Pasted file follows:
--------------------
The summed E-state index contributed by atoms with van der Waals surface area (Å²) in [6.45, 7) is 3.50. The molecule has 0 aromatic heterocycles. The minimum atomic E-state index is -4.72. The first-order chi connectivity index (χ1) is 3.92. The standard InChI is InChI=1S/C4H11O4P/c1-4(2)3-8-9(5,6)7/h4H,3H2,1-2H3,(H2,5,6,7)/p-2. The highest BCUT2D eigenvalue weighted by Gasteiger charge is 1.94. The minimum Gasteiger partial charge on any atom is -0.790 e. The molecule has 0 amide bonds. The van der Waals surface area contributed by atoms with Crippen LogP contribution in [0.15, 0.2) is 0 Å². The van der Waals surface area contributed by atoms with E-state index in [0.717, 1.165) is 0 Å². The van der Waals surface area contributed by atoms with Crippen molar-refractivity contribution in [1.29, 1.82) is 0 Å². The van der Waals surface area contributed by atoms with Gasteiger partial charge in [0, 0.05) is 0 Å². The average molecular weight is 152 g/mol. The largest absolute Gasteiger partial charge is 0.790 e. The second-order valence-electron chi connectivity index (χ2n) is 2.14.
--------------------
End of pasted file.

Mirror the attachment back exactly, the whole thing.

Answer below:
The summed E-state index contributed by atoms with van der Waals surface area (Å²) in [6.45, 7) is 3.50. The molecule has 0 aromatic heterocycles. The minimum atomic E-state index is -4.72. The first-order chi connectivity index (χ1) is 3.92. The standard InChI is InChI=1S/C4H11O4P/c1-4(2)3-8-9(5,6)7/h4H,3H2,1-2H3,(H2,5,6,7)/p-2. The highest BCUT2D eigenvalue weighted by Gasteiger charge is 1.94. The minimum Gasteiger partial charge on any atom is -0.790 e. The molecule has 0 amide bonds. The van der Waals surface area contributed by atoms with Crippen LogP contribution in [0.15, 0.2) is 0 Å². The van der Waals surface area contributed by atoms with E-state index in [0.717, 1.165) is 0 Å². The van der Waals surface area contributed by atoms with Crippen molar-refractivity contribution in [1.29, 1.82) is 0 Å². The van der Waals surface area contributed by atoms with Gasteiger partial charge in [0, 0.05) is 0 Å². The average molecular weight is 152 g/mol. The largest absolute Gasteiger partial charge is 0.790 e. The second-order valence-electron chi connectivity index (χ2n) is 2.14.